Vol. 22 New Series April, 1960 No. 2
This verse says that at the time of the Crucifixion "they filled a sponge with vinegar, and put (it) upon hyssop, and put (it) to his mouth." There has always been some mystery in connection with this word. Matt. 27:48 and Mark 15:36 do not mention this term, but use a word which means a reed (kalamO).

Besides, it seems an odd thing to put a sponge full of vinegar upon hyssop of all things. Various plants, such as mint, marjoram, caper, have been proposed as being hyssop, but they are all of creeping or climbing habits. Tristram, in his Natural History of the Bible, says that the caper-plant "is always pendent on the rocks, or trailing on the ground." Elsewhere the caper has been defined as "the pickled flower bud of a low-growing deciduous shrub." One could talk about a "bunch of hyssop," but how could one attach a sponge full of vinegar to a bunch of hyssop? Some expositors, in extremity, have imagined that the "hyssop" was a bunch of that plant, fastened to the end of a reed (which, however, John does not mention), on which the sponge was placed.

Smith's Dictionary of the Bible (1861) says that if the Greek word for a reed is the equivalent of the word rendered as hyssop, the latter must be a plant capable of producing a stick three or four feet in length. But that cannot be proved.

Frederick Field, one of the revisers of 1881, helps to clear up the mystery in his book, Notes on the Translation of the New Testament (1899). He shews how a German, Joachim Camerarius (1500-1574) hit upon a solution about four hundred years ago. The two Greek words for "put (it) upon hyssop" are 'ussOpO perithentes, literally meaning to-hyssop about-placing. What we have to observe here closely is that if we run these two words together, as words were run together in the earliest MSS, we find that the two letters, Op would occur together twice. Might it not have been that the ancient scribe wrote these two letters twice by mistake? That was what Camerarius thought, and that was also what the famous English textual critic Richard Bentley (1662-1742) thought. His correction of the text is 'ussO perithentes, thus dropping out the two letters. And he gives the explanation of the word 'ussos as the pilum of the Roman Legions, that is, a dart, pike, or javelin.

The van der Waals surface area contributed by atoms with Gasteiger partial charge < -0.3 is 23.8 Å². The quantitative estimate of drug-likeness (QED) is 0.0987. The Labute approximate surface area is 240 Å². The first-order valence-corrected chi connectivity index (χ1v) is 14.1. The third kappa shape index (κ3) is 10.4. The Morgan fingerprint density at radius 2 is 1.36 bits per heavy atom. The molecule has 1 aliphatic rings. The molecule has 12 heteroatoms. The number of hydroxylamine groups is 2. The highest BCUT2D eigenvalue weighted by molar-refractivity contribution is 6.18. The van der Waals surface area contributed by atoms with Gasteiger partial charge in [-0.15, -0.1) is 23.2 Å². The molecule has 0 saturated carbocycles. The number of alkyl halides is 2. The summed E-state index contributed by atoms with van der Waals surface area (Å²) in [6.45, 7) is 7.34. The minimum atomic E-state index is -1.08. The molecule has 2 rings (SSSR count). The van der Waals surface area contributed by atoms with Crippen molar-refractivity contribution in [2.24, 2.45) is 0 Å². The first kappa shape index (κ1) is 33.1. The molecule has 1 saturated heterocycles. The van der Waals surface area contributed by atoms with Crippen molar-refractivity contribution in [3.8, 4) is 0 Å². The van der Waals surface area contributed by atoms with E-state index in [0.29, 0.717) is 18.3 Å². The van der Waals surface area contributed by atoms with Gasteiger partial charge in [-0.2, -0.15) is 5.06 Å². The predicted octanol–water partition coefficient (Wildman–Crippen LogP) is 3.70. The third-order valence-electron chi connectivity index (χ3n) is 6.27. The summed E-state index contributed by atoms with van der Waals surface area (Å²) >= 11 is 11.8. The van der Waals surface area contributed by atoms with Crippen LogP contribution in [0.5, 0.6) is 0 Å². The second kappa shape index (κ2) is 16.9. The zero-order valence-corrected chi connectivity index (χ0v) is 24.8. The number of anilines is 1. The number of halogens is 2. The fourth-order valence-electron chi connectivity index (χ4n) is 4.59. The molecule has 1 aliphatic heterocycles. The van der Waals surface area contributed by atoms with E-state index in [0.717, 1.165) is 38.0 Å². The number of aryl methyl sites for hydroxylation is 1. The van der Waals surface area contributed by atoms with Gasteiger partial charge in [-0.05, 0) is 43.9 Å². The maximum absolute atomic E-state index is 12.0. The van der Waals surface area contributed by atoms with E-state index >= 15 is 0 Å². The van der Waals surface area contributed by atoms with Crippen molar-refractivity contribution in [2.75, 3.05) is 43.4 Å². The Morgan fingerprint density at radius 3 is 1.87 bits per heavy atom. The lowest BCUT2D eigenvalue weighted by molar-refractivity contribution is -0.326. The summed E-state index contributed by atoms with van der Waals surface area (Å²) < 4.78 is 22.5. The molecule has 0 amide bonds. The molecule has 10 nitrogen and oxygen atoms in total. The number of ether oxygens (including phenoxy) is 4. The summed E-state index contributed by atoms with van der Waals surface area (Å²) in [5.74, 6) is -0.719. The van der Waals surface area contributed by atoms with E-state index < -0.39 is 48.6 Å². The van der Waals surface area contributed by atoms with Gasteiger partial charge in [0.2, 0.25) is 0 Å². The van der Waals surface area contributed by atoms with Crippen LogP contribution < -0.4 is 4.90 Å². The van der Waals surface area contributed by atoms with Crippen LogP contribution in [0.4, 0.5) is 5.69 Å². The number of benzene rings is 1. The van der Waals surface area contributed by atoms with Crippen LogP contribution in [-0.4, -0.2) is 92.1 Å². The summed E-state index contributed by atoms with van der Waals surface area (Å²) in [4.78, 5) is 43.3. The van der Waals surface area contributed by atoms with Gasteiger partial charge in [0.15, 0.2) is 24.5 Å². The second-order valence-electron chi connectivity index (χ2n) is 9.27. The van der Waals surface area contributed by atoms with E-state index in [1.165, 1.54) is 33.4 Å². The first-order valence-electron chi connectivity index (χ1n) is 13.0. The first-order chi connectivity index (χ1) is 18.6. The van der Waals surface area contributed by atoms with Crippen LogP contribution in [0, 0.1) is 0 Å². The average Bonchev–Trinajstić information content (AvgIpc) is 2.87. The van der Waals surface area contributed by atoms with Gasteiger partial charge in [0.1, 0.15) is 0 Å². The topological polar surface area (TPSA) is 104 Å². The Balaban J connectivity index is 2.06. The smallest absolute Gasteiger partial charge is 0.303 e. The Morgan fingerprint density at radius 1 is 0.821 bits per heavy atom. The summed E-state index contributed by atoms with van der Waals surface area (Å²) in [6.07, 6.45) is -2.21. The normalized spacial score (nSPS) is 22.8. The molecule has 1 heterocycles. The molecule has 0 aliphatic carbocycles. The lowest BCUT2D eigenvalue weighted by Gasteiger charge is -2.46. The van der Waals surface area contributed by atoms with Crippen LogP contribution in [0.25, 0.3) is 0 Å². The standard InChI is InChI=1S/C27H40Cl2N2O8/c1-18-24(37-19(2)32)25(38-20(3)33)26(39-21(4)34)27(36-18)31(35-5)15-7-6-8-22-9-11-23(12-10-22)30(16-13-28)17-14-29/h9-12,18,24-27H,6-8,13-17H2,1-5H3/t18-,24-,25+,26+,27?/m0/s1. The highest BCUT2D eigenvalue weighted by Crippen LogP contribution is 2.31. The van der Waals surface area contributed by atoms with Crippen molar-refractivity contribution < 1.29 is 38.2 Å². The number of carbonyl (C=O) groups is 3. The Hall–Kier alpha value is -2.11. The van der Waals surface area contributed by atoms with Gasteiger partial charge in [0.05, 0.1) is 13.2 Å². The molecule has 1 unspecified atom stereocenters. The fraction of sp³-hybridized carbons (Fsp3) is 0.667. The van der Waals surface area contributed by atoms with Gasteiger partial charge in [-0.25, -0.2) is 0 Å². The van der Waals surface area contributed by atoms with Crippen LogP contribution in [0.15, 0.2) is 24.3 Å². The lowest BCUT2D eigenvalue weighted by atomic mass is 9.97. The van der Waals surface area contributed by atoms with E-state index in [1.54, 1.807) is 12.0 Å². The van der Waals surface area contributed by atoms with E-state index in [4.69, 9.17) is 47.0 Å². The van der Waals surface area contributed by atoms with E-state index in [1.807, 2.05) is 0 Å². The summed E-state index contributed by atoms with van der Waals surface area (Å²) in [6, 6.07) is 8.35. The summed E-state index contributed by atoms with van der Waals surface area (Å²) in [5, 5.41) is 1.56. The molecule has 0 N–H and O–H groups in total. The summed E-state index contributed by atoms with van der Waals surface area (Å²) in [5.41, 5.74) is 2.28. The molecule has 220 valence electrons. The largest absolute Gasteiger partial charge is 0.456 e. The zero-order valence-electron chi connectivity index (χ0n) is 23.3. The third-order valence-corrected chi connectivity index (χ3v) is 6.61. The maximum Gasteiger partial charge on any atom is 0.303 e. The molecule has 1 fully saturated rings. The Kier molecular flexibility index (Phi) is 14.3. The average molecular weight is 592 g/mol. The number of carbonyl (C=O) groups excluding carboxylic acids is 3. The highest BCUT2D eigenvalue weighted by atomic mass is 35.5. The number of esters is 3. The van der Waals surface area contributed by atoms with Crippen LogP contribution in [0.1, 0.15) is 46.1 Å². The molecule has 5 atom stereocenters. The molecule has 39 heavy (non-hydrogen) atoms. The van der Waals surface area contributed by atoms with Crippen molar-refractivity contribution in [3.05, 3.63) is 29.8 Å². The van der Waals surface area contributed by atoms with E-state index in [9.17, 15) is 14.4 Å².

Cunnington gives the same explanation in his two versions,

Undoubtedly the conjecture is very ingenious, and it has been adopted by Goodspeed (on a pike); Moffatt (on a spear); while others, puzzled by the bare statement about hyssop, have taken the liberty to translate as "on the end of a hyssop-stalk," or "on a stalk of hyssop," or "upon a hyssop-stem." Even Scarlett, in 1798, has "on (a stalk) of hyssop." Wakefield, in 1795, reads, "putting a branch of hyssop about it." Young has, "having put (it) around a hyssop stalk," and Rotherham (1872) has, "having been put about hyssop." Darby goes the length of saying, "putting hyssop round it," with a Note: "or, probably, 'binding it to hyssop.'" The Emphatic Diaglott goes even further: "having been attached to a hyssop-stalk."

The Reformation translations of Tyndale, Geneva, and Coverdale, have a different idea, "and wounde it about with ysope," or "on hyssope (stalke)" as the Geneva reads. The Rheims has, "putting a sponge ful of vinegre about hyssope." Wiclif's quaint rendering I might as well give also:

All that Prof. Godet could say in the matter was: A fine argument if it could only be proved that there was a stalk of hyssop. There were Roman soldiers about, and each of them carried two pikes or javelins, so that such an instrument was there on the spot to raise up the sponge to the lips of the Lord. The pike or javelin was very like a reed. Besides, John was a witness of the tragedy, while Matthew and Mark were not. John therefore could give a closer description of the "reed." There are therefore very strong grounds for dropping the word hyssop and reading the shorter word. Some kind of spear would suit the situation admirably.

A.T. Last updated 9.11.2007